A black bear that entered a middle school in north-eastern China was shot to death by police early Monday morning, prompting questions as to the necessity of the killing.

The bear wandered into No. 3 Middle School in Raohe county, Heilongjiang province from a nearby cornfield at 5:00am, hours before classes were due to begin.

Although police reportedly tried to tranquillise the animal at first, they missed their target since it was “hiding in a corner,” thereby making it “difficult to aim,” according to mainland reports. Police then fired on the bear with live ammunition as it moved to “charge” officers in a school corridor.

Black bear captured at CCTV at the school. Photo: Heilongjiang Morning Post.

With boarders evacuated from the school dormitories with scaling ladders and the surrounding area safely evacuated, however, netizens have questioned the wisdom of shooting the animal dead.

“It shouldn’t be that difficult for police to wait to tranquillise [the bear],” a top comment on Sina news mused, adding that the confrontation was a “controllable situation [with] people far away.”

Asian black bear in Darjeeling Zoo. Photo: Wikicommons.

Black bears are listed as protected animals in China’s National Protection Wildlife Law, which stipulates that anyone hunting or catching bears without permits will be subject to severe punishment.

However, the over-cutting of forests and rapidly expanding urban centres have reduced the bear’s natural habitat to less than one-fifth of what it was 70 years ago, putting isolated bear populations under intense environmental and genetic stress.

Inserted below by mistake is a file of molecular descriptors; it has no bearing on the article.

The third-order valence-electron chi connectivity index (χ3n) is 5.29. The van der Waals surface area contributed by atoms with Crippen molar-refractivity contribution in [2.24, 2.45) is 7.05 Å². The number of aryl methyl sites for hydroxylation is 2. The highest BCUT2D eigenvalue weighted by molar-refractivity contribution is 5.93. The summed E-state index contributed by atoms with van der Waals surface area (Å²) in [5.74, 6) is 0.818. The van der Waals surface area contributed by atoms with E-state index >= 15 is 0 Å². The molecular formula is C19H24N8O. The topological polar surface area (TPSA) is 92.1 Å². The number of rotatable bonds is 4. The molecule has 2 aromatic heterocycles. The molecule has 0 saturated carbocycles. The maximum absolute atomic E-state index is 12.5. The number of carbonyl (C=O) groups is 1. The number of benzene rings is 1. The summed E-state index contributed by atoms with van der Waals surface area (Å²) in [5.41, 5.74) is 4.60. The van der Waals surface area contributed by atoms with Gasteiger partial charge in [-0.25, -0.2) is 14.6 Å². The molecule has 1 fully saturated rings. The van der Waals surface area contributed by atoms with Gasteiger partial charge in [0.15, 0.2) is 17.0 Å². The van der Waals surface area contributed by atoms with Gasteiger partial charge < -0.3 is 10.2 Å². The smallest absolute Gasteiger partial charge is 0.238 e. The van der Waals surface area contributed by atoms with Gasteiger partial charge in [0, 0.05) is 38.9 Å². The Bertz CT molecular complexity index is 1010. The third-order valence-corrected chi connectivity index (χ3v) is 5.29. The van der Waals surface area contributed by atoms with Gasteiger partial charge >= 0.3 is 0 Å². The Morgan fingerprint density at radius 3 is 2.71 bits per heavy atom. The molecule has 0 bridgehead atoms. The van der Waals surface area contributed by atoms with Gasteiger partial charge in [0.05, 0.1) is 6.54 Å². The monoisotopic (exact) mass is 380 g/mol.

Frequent hunting for their paws and gall bladders—a valuable ingredient in traditional Chinese medicine—has also made the bears increasingly likely to react with defensive aggression when confronted by humans.

Sudden rushes such as the one described by police are typically a warning that a bear is nervous about one’s presence, which it perceives as too close, according to the US National Park Service. A defensive bear will stop attacking once it feels the threat has been removed. Predatory bear attacks are extremely rare, and typically occur only in very remote locations.

Bear sightings are known to increase in the autumn months as the animals prepare for their winter hibernation, which requires them to consume up to 20,000 calories a day.


Ryan Kilpatrick

Ryan Kilpatrick is a local writer, journalist and editor. Formerly National Online Editor for the That's magazine group in China, his work on the history and politics of the region has earned him the CEFC Award in Modern China Studies and has also appeared in China Economic Review, Asian Studies Review, China Green News, e-International Relations, Shanghaiist and various publications at his alma mater, the University of Hong Kong, where he is currently enrolled in the Master of Journalism programme.